BAN, an environmental organization, manages its e-Stewards standard and requires those certified under the protocol to behave as if their country had ratified the Basel Convention.
R2 does not mandate ISO 14001 certification, opting for its own standards; e-Stewards must meet that standard as well.
The two standards differ on how to handle exports. R2 states that it is up to the recycler to determine if exporting certain types of waste to certain countries is legal. The Basel Convention and e-Stewards state that it is up to the receiving country to determine the legality of each import, ideally on a shipment-by-shipment basis.
Barb Kyle, national coordinator of the Electronics TakeBack Coalition, said her organization left the R2 discussions along with BAN and decided to help develop the e-Stewards standard.
It was only too clear they were headed for a low bar, she said.
She took issue with the relative ease of exporting e-waste that the R2 standard permits and the fact that it doesn't address prison labor in electronics recycling. While it discourages incineration and landfilling of the hazardous waste, the R2 standard doesn't prohibit them.
It's not a strong standard, she said.
While the EPA endorses R2, the e-Stewards standard has its own supporters. The National Resources Defense Council, a New York-based international environmental advocacy group, recently voiced support for the e-Stewards standard.
Many e-waste recyclers claim to be green, but in reality they rely on unsafe and ecologically damaging methods like dumping millions of tons of toxic waste each year in China, India and Africa. E-Stewards provide businesses and consumers with a first-of-a-kind seal to identify the truly responsible recyclers, said NRDC senior scientist Allen Hershkowitz.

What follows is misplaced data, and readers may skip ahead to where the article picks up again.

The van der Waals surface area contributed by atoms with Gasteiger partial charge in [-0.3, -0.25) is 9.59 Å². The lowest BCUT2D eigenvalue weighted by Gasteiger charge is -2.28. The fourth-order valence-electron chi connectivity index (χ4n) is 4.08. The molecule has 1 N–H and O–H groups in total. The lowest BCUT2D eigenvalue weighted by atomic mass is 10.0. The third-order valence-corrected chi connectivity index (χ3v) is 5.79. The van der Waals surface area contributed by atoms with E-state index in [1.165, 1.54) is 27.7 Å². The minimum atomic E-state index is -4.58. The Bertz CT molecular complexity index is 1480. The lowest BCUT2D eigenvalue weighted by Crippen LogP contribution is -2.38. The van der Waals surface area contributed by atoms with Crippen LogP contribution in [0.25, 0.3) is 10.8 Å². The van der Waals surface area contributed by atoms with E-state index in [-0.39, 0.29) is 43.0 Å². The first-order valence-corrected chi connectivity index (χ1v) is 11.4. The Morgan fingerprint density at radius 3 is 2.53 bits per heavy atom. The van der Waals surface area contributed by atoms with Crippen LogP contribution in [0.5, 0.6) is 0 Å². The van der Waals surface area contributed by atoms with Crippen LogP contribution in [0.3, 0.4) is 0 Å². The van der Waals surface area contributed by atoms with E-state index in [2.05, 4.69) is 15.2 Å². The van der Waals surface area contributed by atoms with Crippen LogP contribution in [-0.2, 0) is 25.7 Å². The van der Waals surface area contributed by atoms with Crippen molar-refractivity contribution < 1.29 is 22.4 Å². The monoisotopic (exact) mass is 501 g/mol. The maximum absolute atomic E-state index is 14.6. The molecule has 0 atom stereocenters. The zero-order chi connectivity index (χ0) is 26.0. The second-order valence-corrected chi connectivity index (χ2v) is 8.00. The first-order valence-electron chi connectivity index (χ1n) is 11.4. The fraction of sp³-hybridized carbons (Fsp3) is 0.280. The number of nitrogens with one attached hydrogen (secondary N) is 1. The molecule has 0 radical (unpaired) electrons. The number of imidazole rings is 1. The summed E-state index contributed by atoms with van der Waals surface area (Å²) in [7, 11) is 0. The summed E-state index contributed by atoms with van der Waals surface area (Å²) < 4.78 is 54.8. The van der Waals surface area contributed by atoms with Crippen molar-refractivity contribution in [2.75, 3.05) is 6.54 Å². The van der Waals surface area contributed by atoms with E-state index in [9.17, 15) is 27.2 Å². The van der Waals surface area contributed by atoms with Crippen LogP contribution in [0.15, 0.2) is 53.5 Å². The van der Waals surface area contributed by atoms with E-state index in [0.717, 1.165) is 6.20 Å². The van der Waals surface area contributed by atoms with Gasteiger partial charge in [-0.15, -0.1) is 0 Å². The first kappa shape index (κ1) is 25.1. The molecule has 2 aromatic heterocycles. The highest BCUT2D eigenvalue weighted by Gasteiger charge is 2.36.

NRDC pointed to the landfill and incineration allowances in R2 as its reasoning, along with R2 not banning prison labor.
Representatives of Washington-based ISRI did not respond to interview requests for this story.
Also, electronics manufacturer Hewlett-Packard Co. of Palo Alto, Calif., announced its support for the Basel Convention, saying the main points of the convention adhere to its corporate environmental standards.
HP has a long-standing commitment to responsibly manage end-of-life products through final disposition, the company said in a Feb. 11 news release.
HP's vendor requirements for hardware reuse and recycling, originally published in 2004, include a ban on the export of hazardous or regulated materials from developed to developing countries, the release stated. The global corporate policy affirms the company's commitment to meet the requirements of the Basel Convention on the control of hazardous wastes and their disposal. HP's e-waste export policy contains the company's commitment to responsibly dispose of all e-waste generated by HP's global operations and take-back programs.
Corporate policy prohibits child and prison labor, mandates that exports and imports comply with international law and states that every reasonable effort will be made to keep electronic waste out of landfills and incinerators.